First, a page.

Ramsey Naja is chief creative officer at JWT MEA
“For any creative director worthy of that name, what matters most is not the quality of the work that their department produces, but the well-being of the people who produce it. “If you take care of people, the work will take care of itself”, it is said, and I personally subscribe to this piece of advice wholeheartedly.
Now, this may not be the recipe for instant success so cherished by those who hire as quickly as they draw the gun, but it is one that creates the kind of environment that makes success organic, albeit not in the short run.
This approach to talent management – for that’s what it is – is one that I like to call Nurture Culture. In today’s cut-throat business environment, it may sound a little, well, quaint, if not downright old fashioned. After all, a recent study conducted by a respected business publication actually suggested that most graduates were no longer keen on long-term careers in one company but favoured short and highly satisfying bursts in different places.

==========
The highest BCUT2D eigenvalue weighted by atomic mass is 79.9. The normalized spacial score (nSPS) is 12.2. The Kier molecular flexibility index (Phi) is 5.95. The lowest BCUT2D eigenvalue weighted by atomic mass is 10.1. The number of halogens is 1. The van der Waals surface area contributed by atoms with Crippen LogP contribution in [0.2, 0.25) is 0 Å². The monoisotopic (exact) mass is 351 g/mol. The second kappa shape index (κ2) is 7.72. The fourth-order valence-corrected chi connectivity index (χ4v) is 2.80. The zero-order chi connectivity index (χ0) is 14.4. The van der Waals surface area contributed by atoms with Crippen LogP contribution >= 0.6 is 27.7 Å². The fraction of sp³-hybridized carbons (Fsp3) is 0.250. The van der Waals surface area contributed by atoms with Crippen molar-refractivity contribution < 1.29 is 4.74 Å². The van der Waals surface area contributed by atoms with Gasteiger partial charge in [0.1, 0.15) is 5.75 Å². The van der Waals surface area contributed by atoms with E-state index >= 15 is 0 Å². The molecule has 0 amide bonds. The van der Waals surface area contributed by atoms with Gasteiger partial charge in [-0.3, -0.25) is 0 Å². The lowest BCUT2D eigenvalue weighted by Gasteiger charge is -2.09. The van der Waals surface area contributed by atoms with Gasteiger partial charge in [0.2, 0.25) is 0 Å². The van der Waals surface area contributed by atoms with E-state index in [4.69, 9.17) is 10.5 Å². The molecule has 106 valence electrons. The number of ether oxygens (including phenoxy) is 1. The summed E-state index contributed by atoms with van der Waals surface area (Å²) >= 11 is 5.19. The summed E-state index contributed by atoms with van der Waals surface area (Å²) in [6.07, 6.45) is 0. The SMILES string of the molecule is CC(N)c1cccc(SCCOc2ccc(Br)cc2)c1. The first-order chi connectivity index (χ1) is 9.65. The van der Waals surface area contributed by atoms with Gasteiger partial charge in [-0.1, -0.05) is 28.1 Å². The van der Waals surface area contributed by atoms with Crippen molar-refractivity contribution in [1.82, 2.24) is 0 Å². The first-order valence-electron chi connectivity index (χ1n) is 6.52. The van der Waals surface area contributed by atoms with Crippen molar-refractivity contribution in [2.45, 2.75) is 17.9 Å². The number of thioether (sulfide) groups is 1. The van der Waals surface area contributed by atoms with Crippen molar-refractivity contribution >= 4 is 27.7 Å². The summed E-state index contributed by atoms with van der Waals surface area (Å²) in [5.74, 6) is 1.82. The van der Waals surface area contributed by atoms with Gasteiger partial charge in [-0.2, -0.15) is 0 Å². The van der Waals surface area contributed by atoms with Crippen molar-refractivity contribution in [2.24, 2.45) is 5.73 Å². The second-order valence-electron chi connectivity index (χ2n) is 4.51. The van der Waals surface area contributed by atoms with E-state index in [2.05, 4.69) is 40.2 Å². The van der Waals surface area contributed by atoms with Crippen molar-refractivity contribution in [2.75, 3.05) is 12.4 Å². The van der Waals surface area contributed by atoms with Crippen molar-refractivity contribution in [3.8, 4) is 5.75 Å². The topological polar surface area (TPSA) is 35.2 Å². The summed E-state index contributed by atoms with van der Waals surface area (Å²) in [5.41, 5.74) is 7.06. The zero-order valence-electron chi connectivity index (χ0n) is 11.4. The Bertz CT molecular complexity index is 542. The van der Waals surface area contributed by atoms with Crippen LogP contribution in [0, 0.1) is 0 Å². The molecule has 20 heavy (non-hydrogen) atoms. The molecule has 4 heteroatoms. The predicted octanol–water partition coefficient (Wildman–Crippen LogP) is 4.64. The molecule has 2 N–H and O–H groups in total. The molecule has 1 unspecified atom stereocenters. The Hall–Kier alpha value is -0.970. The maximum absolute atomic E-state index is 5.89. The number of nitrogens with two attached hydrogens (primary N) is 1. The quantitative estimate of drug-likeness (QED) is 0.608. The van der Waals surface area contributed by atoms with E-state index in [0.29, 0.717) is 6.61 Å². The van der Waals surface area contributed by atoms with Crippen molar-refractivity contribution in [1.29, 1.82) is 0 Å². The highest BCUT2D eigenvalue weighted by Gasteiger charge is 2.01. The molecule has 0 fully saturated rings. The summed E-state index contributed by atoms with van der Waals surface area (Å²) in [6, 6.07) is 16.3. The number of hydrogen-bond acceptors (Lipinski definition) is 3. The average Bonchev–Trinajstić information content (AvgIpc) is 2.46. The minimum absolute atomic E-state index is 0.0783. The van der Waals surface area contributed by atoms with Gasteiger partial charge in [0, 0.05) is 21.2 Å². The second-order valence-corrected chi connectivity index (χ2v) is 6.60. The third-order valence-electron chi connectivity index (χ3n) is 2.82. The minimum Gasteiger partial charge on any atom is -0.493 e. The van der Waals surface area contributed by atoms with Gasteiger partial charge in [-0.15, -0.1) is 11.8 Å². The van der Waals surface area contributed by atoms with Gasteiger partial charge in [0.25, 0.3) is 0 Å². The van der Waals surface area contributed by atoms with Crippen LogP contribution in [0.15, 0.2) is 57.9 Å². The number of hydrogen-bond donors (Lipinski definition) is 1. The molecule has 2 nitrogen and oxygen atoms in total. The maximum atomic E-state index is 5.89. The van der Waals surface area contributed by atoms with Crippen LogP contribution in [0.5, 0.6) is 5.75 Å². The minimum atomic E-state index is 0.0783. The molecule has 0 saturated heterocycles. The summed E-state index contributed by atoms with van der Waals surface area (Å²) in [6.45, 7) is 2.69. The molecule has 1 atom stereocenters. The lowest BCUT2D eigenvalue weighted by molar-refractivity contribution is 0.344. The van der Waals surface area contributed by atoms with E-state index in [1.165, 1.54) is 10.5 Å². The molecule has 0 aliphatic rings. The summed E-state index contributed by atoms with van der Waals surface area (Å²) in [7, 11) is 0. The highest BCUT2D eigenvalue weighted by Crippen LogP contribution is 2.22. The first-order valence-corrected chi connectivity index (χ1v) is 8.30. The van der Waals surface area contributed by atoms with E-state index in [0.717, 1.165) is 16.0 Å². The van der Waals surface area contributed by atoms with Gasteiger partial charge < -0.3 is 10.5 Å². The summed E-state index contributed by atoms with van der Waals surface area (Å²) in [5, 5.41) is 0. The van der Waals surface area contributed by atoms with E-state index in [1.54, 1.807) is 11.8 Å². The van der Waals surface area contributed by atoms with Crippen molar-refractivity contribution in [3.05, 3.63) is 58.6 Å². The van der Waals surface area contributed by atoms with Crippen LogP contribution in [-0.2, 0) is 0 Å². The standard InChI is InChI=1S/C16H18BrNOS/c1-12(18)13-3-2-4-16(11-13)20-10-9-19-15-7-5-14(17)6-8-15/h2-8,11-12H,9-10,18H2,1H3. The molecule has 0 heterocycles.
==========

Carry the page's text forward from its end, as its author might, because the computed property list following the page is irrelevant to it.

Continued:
To hell with these, I say. If they feel better jumping from ship to ship in search of a better bounty, then good luck to them. I personally will take well-drilled elite troops instead of mercenaries any day. It is in fact our responsibility to create these elite corps, indeed nurture them within clearly defined career paths, so much so that growing within the agency becomes a desirable thing and that, should they seek pastures new at some point, they will always remain the pride of the company that made them.
But let’s be brutally frank about this: a Nurture Culture is not some kumbaya-singing, tree-hugging hippy commune with a jobs-for-life scenario attached. It is as much a meritocracy as in Darwin’s wildest dreams. The onus is on agency seniors to create the environment in which these people will thrive, but it is for them to return the favour by producing the work that justifies their selection and development. The meek may eventually inherit the earth, but they won’t keep a job for long in the meantime.”